Allen, who came from a liberal arts background in classics and linguistics, brought a slightly different yet complementary perspective to the team. “It’s really exciting for a convergence of interests,” he says. “I studied linguistic concepts, techniques for teaching and pedagogy, and this project has been really engaging. I had wanted to do some kind of language-learning capstone, so it fit beautifully.”

Like Allen, Ian came from a liberal arts background, and he describes himself as a “hybrid player” with interests in comparative literature and computer science. His focus was helping as a go-between, translating Colville language concepts into the game platform. “We turned the story into a quest with an adventure,” he says. “You have a choice of three animals, and you’re then guided by other animals along the way, like a fish that teaches you the word for how to swim, and you have to choose the correct verb to get across the river. Not everything is language. We have Colville landscapes, music—it’s an immersive experience, and you learn as much about the culture as you do about the language.”

Creating that balance between a game that is entertaining and educational was one of the core tensions of the project. They want players to go into a state of flow, and to play repeatedly, reinforcing words and themes in the game while keeping players engaged. “It’s been a huge, complex project,” says Rajat, “really challenging technically, creatively and managerially.”

At the same time, that challenge is a big part of what attracted the students. “When I first heard about this project, I knew it would be difficult,” says Akshay, who moved to the United States from India in 2015 to start his graduate program. “But it will make me feel really happy and satisfied with the work, which is really important to me.”

The story they translated is called smiʔnáp sxʷuys, or Bullfrog Travels – Story 1. (It is the property of the CCT Language Program and Okanogan Language Program.)

Throughout the project, the students had to draw on and learn a wide range of skills, including data visualization, user interface design, systems and application software development, web application development and also game development, which was not initially a strength of anyone on the team. “We didn’t have much game-development experience, so we were learning and implementing at the same time,” says Elton, who worked for three years as a software developer before joining the iSchool.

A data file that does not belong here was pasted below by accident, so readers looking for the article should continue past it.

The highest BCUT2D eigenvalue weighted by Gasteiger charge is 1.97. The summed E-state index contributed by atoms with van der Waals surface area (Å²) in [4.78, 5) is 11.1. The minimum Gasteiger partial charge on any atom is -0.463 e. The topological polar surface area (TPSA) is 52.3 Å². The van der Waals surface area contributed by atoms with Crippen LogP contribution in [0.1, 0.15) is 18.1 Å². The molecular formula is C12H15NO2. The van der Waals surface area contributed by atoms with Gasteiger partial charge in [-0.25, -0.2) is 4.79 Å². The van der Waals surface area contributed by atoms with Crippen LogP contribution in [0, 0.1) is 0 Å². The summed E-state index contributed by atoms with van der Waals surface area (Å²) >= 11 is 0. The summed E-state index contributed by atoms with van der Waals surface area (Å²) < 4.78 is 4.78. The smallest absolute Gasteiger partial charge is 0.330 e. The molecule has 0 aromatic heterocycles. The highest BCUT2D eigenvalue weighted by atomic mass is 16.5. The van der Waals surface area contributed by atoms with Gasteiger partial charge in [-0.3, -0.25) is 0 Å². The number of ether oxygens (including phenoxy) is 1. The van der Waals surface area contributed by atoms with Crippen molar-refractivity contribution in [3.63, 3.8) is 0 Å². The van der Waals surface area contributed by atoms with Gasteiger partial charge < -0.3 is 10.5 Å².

The Delivery
Juggling a steep learning curve and sensitivity to the stories and stakeholders with the Colville, the students knew they wouldn’t be able to deliver a final product by the end of the quarter. Yet they carefully navigated and delivered on some of their most complex challenges, including developing a game concept that captures an authentic Colville experience. “This game is still a prototype,” says Kristiina, “but it successfully retained the perspectives of the Colville through an iterative process with Colville artists and language experts.”

The project has also set the stage for future collaborations between SEFS and the iSchool. “In the last few years, many of the SEFS capstone students who have worked with me wanted to do research on some aspect of environmental sustainability,” says Dan Vogt. “During that same time period, I’ve had the chance to know and work with some iSchool capstone students. I knew if we could get a group of iSchool capstone students working with a group of SEFS students, we could really get some fantastic products. So in the near future I’m hoping to see some potential synergy from the merger of the technologies of iSchool with the environmental resource expertise from SEFS.”

To that end, this team has provided an impressive technology foundation and springboard for the next capstone students to pick up and keep developing (check out a one-minute promotional video for more visuals of what they produced). In fact, they won an award at the iSchool capstone night for the incredible progress they made—progress that has the potential to spark similar projects elsewhere.

A bigger long-term objective with this game, after all, is to create a model that other tribes can use to build games for their own communities. “These students are building a digital presentation of tribal culture and language, more permanent than oral tradition,” says Phil, who guided the students throughout the process as their capstone advisor. “We want to nail the process down so we can propagate it for other tribes.”

That’s a noble goal, and these five students might have found a way to make the process fun—all while training tribal youth to preserve their cultures for generations to come!

Members of the project team (clockwise from top left): Dan Vogt, Ian Durra, Akshay Singh, Allen Snider, Elton Sequeira, Phil Fawcett, Rodney Cawston, Michele Seymour, Nancy Maryboy and Kristiina Vogt.